ONE NIGHT STAND
Derek Carr, QB, Raiders
Carr busted out in a big way with an Abe Lincoln against the Chargers as well as a career-high 282 yards. Taking a page out of the old-school Raiders playbook, Carr completed touchdown passes of 77 and 47 yards and had three more pass plays of 17 yards or more; in fact, he started the game 5-7-147 on plays marked as “deep” in the game log. Sure, his last six deep balls were five incompletions and a game-ending pick, but it’s clear the kid gloves are off and Carr has freedom to bomb away. Against an Arizona secondary that’s allowed 833 yards and six TDs the past two games, he’s certainly worth a shot this week.
Brandon Bolden, RB, Patriots
Bolden has been thoroughly unremarkable thus far this year, with 25 yards on 15 carries. But with Stevan Ridley done for the year he’s first in line for New England’s between the tackles carries. An uptick in volume portends a touchdown for Bolden, who has scored in four of the five career games in which he carried the ball at least eight times. James White has more upside and remains the dynasty stash, but for the short term—at least until New England’s brutal finishing schedule against running backs—Bolden is looking at goal line carries for the resurgent Patriots offense.
Josh Hill, TE, Saints
With Jimmy Graham likely to miss this week’s game in Detroit—and maybe another game or two afterwards—there’s a need for a tight end to step up in New Orleans. Ben Watson had more targets in the win over Tampa Bay, but Hill has two touchdowns to Watson’s none. And nondescript tight ends have found the end zone thrice already against the Lions. Hill could be your bridge through a tough stretch of the Saints schedule until Graham returns—hopefully in time for a pair of favorable TE matchups in Weeks 11 (Cincy) and 13 (Pittsburgh).
Jonathan Stewart, RB, Panthers
Frequent visitors to The Huddle forums know that Taz is our resident J-Stew apologist, but at this point even he has written off the oft-injured, always disappointing Carolina running back. That might be bad timing, as no team has an easier finishing schedule for its running backs. You don’t even need Stewart to be healthy for the next month, though if he could show up for a home game in Week 11 against the Falcons that would be nice. Post-bye the Panthers get the Vikings, Saints, Bucs, and Browns, plus if your fantasy playoffs extend into Week 17 there’s a rematch with Atlanta. Encase Stewart in bubble wrap, stash him in the depths of your roster… and hope he’s healthy come December.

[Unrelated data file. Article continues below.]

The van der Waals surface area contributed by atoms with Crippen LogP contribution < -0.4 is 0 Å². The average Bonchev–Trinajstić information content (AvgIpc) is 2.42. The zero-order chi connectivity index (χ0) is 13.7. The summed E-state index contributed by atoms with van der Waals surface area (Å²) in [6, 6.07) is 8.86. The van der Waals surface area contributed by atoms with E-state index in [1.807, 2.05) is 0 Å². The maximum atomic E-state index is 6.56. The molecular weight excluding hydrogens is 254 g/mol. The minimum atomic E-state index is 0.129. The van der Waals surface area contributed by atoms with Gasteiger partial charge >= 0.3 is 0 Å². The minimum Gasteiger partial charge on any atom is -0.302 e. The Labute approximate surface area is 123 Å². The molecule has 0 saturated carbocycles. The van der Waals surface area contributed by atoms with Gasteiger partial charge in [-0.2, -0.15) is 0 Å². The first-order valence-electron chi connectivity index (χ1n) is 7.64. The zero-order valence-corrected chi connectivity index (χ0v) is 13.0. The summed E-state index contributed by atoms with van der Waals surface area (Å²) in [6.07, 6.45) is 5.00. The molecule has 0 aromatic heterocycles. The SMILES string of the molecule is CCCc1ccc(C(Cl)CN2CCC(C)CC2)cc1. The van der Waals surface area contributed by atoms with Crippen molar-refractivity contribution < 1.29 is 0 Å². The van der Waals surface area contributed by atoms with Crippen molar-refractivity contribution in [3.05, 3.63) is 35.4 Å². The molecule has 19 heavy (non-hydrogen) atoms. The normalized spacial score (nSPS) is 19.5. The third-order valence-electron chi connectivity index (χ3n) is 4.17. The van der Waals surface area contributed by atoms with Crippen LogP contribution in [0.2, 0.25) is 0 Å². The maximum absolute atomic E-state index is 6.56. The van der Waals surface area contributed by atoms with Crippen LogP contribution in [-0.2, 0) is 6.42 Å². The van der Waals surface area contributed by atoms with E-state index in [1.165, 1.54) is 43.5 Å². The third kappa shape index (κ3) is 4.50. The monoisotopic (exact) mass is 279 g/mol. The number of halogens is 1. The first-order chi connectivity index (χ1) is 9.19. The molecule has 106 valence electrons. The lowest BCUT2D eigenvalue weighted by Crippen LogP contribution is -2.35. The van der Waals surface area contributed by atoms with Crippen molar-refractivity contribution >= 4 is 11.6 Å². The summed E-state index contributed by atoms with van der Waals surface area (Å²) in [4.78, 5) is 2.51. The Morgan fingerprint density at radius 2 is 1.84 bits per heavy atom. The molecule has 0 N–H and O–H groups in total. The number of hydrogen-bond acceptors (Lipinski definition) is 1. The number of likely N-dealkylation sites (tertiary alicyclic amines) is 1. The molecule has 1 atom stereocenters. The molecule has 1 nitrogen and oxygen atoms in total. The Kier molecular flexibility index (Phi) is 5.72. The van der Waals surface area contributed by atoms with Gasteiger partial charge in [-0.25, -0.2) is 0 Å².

PUT A RING ON THAT THING
Andre Holmes, WR, Raiders
There’s plenty to like about Holmes, more than just the 20 targets, nine catches, 195 yards and three TDs over Oakland’s past two games. He has a quarterback in Derek Carr who is everything the Raiders desperately hoped he would be—and who is getting the green light to go deep, taking advantage of Holmes’ size-speed combo platter. Holmes will benefit from James Jones’ veteran leadership and a Raiders team that will be forced to play from behind all year long—yet still has one of the more fantasy-friendly schedules for receivers. If your league has been asleep at the wheel on Holmes, break the FAAB budget to acquire his services the rest of the way.
Jarvis Landry, WR, Dolphins
Landry’s burst onto the scene last week with a long kick return and 6-75-1 receiving, but he’s actually been building into that role for the past month. In fact, over the past six games Landry has usurped Brian Hartline as Miami’s fantasy WR2. He’s not pushing to unseat Mike Wallace any time soon, but there’s no question Landry is a playmaker. And with defenses focusing their attention on Wallace, Landry should have ample opportunity to keep making plays the rest of the season.
Mark Ingram, RB, Saints
Make no mistake, the Saints backfield remains a fantasy clusterboink. But pre-injury Ingram accounted for three of their four RB rushing scores and a little more than half of the rushing yardage; more importantly, he saw 14 more carries than Pierre Thomas and 10 more than Khiry Robinson in the two games prior to his injury. He’s expected to return to his previous role, which means a dozen carries at better than five yards a pop plus a goal line look or two. That’s a worthy addition to any fantasy lineup.
Brian Tyms, WR, Patriots
Maybe Tyms pushes his way into the Patriots’ inconsistent receiver rotation, though it’s tough to bank on him being a reliable fantasy provider when he’s battling Rob Gronkowski, Tim Wright, and Brandon LaFell for Tom Brady’s attention. At minimum he brings a size-speed combo to the table, one the Patriots haven’t seen for quite some time. But dynasty leaguers should note Tyms had great chemistry with Jimmy Garoppolo in the preseason. So anything this year is bonus, and long term… hey, it’s worth a shot.
GROUNDS FOR DIVORCE
Keenan Allen, WR, Chargers
As a fantasy owner heavily invested in Allen, I’ve been more than willing to stomach the excuses thus far. Sure, the opening slate was tough, but… Jacksonville? The Jets? Both at home? And he still can’t find the end zone? The 10-catch, 135-yard outing against the Jags provided hope, but he’s still being outperformed (fantasy-wise, at least) by Malcom Floyd and Eddie Royal on a week-in, week-out basis. You could wait and see if Royal’s rib injury turns out to be anything that might cost him time, at which point I’d marginally warm up to rekindling things with Allen. However, the way this season has rolled maybe all a Royal injury would mean is that it’s time to fire up Seyi Ajirotutu. If you find someone more optimistic than you about Allen’s prospects against the third-toughest schedule for wideouts the rest of the way, don’t hesitate to pull the trigger. Sophomore slump, indeed.